CTS 176: Cisco Wireless Certifications, Revamped

Things are evolving again at Cisco. This time with the certifications. Cisco is further driving the Intent-based networking model into certifications. There’s the need to drive multi-domain policy, introduce APIs and programmability. It could change the way we do things every day. Infrastructure engineers are becoming software developers? Maybe not completely but there are those who may want to do both.

New Cisco & DevNet Certs with Mandy Whaley

Organizations want more speed, more agility, and more simplicity but what happens underneath that simplification is not that simple. Chuck Robbins, during his keynote, mentioned the certifications have not evolved in 26 years. And that’s when he introduces the Cisco Certified DevNet certifications. Bringing software skills to networking and networking skills to software.

Cisco wants you to build applications and capabilities. Which will bring value on top of the platforms Cisco is building.

The DevNet Associate certification covers 80% software skills and 20% networking skills. The CCNA covers 80% networking skills and 20% software skills. The two are complimentary if you were to pursue NetDevOps.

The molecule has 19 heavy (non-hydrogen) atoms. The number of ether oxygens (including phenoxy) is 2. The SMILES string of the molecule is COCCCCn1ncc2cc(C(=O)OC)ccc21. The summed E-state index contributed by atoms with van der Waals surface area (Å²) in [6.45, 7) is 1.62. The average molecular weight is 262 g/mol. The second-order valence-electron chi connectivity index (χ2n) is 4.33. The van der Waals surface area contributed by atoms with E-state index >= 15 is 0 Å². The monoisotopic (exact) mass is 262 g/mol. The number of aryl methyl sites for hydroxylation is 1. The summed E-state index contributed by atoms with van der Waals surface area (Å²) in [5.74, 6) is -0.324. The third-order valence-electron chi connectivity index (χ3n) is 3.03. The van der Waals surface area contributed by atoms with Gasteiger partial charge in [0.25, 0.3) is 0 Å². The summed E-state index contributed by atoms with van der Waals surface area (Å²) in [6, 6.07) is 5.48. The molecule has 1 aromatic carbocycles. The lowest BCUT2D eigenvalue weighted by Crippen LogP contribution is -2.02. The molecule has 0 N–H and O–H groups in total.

Cisco then took those CCNA specializations and turned them into technology concentrations.

CCNP certifications are now available in enterprise, service provider, data center, security, and collaboration, which you need to pass the core exam and a concentration exam.

DevNet Professional is earned by passing core exam and DevNet Specialist

What does that mean for wireless?

  • The CCNA Wireless won’t be available anymore
  • There will be a Cisco Concentration certification in Wireless
  • Concentration exams exist under the Enterprise Track
    • 300-425 ENWLSD Enterprise Wireless Design
      • Focuses on site surveys
      • Collecting requirements and constraints
      • Predictive and post-deployment surveys
      • Determining infrastructure requirements such as 
        • PoE
        • RRM
        • RF Profiles
        • RxSOP
      • Designing per requirements
      • High density
      • Mesh
      • Mobility
      • High availability
    • 300-430 ENWLSI Enterprise Wireless Implementation 
      • Focuses on actual configuration
      • FlexConnect